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120 Cards in this Set

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Aristotle
Knowledge grows from the experiences stored in our memories.

Events experienced under strong emotion are better recalled than unemotional ones.

We recall memories through a network of associations among stored experiences.

Mind and body connected.
Descartes
Mind and body are distinct.

Spirits flowed from the brain through nerves to the muscles, provoking movement.
Bacon
Interested in the failings of the human mind. i.e. hunger to percieve order in random events.
Locke
The mind at birth is a blank slate.

Essay Concerning Human Understanding
Wundt
Established first psychology laboratory at the University of Liepzig, Germany.
Titchener
Structuralism - used introspection to explore the elemental structure of the human mind.
Darwin
Influenced James/Functionalism with Theory of Evolution and Natural Selection
James
Functionalism - instincts and how they enable organisms to adapt, survive, and flourish
Calkins
Harvard woman - earned a PhD but was denied it by Harvard because she was a woman.

Became a memory researcher and APA president in 1905.
Washburn
First woman to recieve a psychology PhD

Second female APA president
Functionalism
instincts and how they enable organisms to adapt, survive, and flourish
Structuralism
used introspection to explore the elemental structure of the human mind
Introspection
looking inward

"the rose is smooth-petaled, sweetly aromatic"
Natural Selection
Those with better traits will survive and reproduce more.
Nature vs. Nurture
Are humans shaped solely by genetics or through experience?
Neuroscience
how the body and brain enable emotions, memories, and sensory experiences
Evolutionary
How the natural selection of traits promotes the perpetuation of one's genes

Ancient adaptations to environment
Behavior Genetics
How much our genes and our environment influence our individual differences.

Relationship between genes and behavior
Psychodynamic
How behavior springs from unconscious drives and conflicts

Unconscious mind/unresolved conflict
Behavioral
How we learn observable responses

Role of environment and learning
Cognitive
How we encode, process, store, and retrieve information

language, thinking, problem solving, memory
Social-cultural
How behavior and thinking vary across situations and cultures

influences of interactions with others
Critical Thinking
Thinking that does not blindly accept arguments and conclusions.

Examines assumptions, discerns hidden values, evaluates evidence, and assesses conclusions
Theory
Explains observations more or less well.

An explanation using an integrated set of principles that organizes and predicts observations.
Hypothesis
Testable predictions.
Operationalize
A statement of the procedures used to define research variables.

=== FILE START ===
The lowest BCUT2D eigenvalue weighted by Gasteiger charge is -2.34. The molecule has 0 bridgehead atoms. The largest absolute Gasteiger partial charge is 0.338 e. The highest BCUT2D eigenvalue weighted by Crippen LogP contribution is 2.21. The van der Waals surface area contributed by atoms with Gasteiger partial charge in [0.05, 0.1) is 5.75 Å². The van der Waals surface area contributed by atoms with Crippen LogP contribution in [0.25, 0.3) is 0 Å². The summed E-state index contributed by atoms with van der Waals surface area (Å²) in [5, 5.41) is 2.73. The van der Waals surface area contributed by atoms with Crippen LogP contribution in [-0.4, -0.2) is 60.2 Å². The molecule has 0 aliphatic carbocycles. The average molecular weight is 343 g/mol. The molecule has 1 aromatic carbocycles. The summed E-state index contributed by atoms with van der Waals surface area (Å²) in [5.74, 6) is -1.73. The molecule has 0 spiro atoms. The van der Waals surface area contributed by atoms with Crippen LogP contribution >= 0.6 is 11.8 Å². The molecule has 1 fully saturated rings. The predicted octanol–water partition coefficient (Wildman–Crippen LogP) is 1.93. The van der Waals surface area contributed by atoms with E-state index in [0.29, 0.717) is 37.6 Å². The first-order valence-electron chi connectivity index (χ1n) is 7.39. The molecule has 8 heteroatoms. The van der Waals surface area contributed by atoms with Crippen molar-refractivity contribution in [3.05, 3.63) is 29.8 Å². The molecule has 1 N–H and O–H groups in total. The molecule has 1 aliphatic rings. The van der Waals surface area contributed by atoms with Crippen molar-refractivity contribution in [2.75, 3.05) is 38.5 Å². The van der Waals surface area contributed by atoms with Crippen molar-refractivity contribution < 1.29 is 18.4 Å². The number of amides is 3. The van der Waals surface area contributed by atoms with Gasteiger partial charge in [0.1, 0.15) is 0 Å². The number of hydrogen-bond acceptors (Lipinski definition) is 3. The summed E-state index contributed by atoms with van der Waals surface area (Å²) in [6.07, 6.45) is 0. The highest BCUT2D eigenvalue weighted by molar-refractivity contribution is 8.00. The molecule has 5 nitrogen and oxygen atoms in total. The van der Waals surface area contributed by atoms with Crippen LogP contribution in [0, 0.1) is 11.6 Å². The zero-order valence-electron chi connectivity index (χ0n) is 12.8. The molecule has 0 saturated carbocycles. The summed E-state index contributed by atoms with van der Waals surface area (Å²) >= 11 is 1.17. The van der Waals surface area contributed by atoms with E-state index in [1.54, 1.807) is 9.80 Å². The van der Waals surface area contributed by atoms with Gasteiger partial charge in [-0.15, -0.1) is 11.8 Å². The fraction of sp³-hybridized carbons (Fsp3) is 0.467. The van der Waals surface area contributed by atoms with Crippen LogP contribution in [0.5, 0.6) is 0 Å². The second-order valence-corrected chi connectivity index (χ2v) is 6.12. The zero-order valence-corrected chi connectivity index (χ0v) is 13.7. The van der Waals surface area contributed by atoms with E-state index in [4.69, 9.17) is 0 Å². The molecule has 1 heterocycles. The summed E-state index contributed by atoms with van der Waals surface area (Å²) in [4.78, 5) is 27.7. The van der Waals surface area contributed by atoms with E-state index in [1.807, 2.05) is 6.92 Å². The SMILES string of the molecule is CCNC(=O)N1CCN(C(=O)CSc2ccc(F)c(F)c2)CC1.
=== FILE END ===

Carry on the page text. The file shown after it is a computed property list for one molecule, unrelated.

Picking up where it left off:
Allows for replication of data.
Descriptive
describe psychological phenomena - doesn't explain, only describes/observes
Descriptive Examples
Case study
Surveys
Naturalistic Observations
Correlational
Identify strength of relationships between observations

Show relationship on scatter plot

Quantify relationship
Correlational Examples
Height/Weight Chart
Percieving order in random events
Korsakoff's Syndrome
Experiment
Test for effects of one factor in isolation of many others
Experiment Examples
Korsakoff's Syndrome
Evaluating Therapies

Need for:
control conditions
random assignments
double-blind
Hindsight Bias
The tendency to believe, after learning an outcome, that one would have foreseen it

"I knew it all along"
Illusory Correlation
the perception of a relationship where none exists

(Korsakoff's Syndrome)
Random Sample
a sample that fairly represents a population because each member has an equal chance of inclusion
Making Inferences
Broad samples better than selective samples

More cases better than fewer

Statistics does not "prove" something is true
Statistics
Statistics help determine the likelihood that result could have been obtained by chance.
Central Tendency
Mode - most commonly occurring

Mean - average

Median - middle

Ways of analyzing can make a difference, especially when data is asymmetric.
Measures of Variability
Range
Central Tendency
Nervous System
1. Peripheral 2. Central
A.Autonomic B. Somatic
a.Sympathetic
b. Parasympathetic
Central Nervous System
Brain and spinal cord
Autonomic
controls self-regulated action of internal organs and glands
Sympathetic
arousing
Parasympathetic
calming
Somatic
controls voluntary movements of all skeletal muscles
Experiment
Test for effects of one factor in isolation of many others
Experiment Examples
Korsakoff's Syndrome
Evaluating Therapies

Need for:
control conditions
random assignments
double-blind
Hindsight Bias
The tendency to believe, after learning an outcome, that one would have foreseen it

"I knew it all along"
Illusory Correlation
the perception of a relationship where none exists

(Korsakoff's Syndrome)
Random Sample
a sample that fairly represents a population because each member has an equal chance of inclusion
Making Inferences
Broad samples better than selective samples